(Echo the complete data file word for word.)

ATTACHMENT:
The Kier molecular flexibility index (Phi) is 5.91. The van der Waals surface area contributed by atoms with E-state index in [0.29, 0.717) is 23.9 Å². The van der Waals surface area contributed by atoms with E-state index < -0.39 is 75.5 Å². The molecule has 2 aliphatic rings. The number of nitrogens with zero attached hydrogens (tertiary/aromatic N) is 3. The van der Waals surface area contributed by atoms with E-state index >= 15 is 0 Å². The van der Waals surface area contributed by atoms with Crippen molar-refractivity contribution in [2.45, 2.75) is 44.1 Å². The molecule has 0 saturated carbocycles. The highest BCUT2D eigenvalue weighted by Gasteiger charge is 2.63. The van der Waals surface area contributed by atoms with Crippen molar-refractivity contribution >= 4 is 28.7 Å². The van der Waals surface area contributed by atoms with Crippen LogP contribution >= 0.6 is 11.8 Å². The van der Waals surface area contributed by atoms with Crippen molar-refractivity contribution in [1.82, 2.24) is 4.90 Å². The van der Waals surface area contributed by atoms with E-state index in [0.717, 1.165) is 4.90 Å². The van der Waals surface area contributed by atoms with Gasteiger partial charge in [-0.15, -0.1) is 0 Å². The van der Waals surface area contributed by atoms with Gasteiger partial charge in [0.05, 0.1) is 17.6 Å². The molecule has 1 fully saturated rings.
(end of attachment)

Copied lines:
The Kier molecular flexibility index (Phi) is 5.91. The van der Waals surface area contributed by atoms with E-state index in [0.29, 0.717) is 23.9 Å². The van der Waals surface area contributed by atoms with E-state index < -0.39 is 75.5 Å². The molecule has 2 aliphatic rings. The number of nitrogens with zero attached hydrogens (tertiary/aromatic N) is 3. The van der Waals surface area contributed by atoms with E-state index >= 15 is 0 Å². The van der Waals surface area contributed by atoms with Crippen molar-refractivity contribution in [2.45, 2.75) is 44.1 Å². The molecule has 0 saturated carbocycles. The highest BCUT2D eigenvalue weighted by Gasteiger charge is 2.63. The van der Waals surface area contributed by atoms with Crippen molar-refractivity contribution >= 4 is 28.7 Å². The van der Waals surface area contributed by atoms with Crippen LogP contribution >= 0.6 is 11.8 Å². The van der Waals surface area contributed by atoms with Crippen molar-refractivity contribution in [1.82, 2.24) is 4.90 Å². The van der Waals surface area contributed by atoms with E-state index in [0.717, 1.165) is 4.90 Å². The van der Waals surface area contributed by atoms with Gasteiger partial charge in [-0.15, -0.1) is 0 Å². The van der Waals surface area contributed by atoms with Gasteiger partial charge in [0.05, 0.1) is 17.6 Å². The molecule has 1 fully saturated rings.